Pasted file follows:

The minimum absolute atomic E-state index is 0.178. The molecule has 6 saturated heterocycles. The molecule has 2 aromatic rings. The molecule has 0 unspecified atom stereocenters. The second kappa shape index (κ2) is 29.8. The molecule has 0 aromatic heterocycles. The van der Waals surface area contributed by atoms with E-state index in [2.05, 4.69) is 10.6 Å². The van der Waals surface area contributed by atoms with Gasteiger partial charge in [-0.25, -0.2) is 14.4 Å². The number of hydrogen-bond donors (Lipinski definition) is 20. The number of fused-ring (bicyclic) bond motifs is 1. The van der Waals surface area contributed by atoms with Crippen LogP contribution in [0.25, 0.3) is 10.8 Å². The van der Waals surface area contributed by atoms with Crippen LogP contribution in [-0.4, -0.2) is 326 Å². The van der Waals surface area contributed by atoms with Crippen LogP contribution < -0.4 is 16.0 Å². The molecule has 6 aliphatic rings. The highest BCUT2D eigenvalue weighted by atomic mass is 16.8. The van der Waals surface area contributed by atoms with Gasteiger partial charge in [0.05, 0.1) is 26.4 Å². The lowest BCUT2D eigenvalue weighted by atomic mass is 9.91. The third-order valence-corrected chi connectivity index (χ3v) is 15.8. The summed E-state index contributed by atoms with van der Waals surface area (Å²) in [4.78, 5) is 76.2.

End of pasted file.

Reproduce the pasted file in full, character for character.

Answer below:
The minimum absolute atomic E-state index is 0.178. The molecule has 6 saturated heterocycles. The molecule has 2 aromatic rings. The molecule has 0 unspecified atom stereocenters. The second kappa shape index (κ2) is 29.8. The molecule has 0 aromatic heterocycles. The van der Waals surface area contributed by atoms with E-state index in [2.05, 4.69) is 10.6 Å². The van der Waals surface area contributed by atoms with Gasteiger partial charge in [-0.25, -0.2) is 14.4 Å². The number of hydrogen-bond donors (Lipinski definition) is 20. The number of fused-ring (bicyclic) bond motifs is 1. The van der Waals surface area contributed by atoms with Crippen LogP contribution in [0.25, 0.3) is 10.8 Å². The van der Waals surface area contributed by atoms with Crippen LogP contribution in [-0.4, -0.2) is 326 Å². The van der Waals surface area contributed by atoms with Crippen LogP contribution < -0.4 is 16.0 Å². The molecule has 6 aliphatic rings. The highest BCUT2D eigenvalue weighted by atomic mass is 16.8. The van der Waals surface area contributed by atoms with Gasteiger partial charge in [0.05, 0.1) is 26.4 Å². The lowest BCUT2D eigenvalue weighted by atomic mass is 9.91. The third-order valence-corrected chi connectivity index (χ3v) is 15.8. The summed E-state index contributed by atoms with van der Waals surface area (Å²) in [4.78, 5) is 76.2.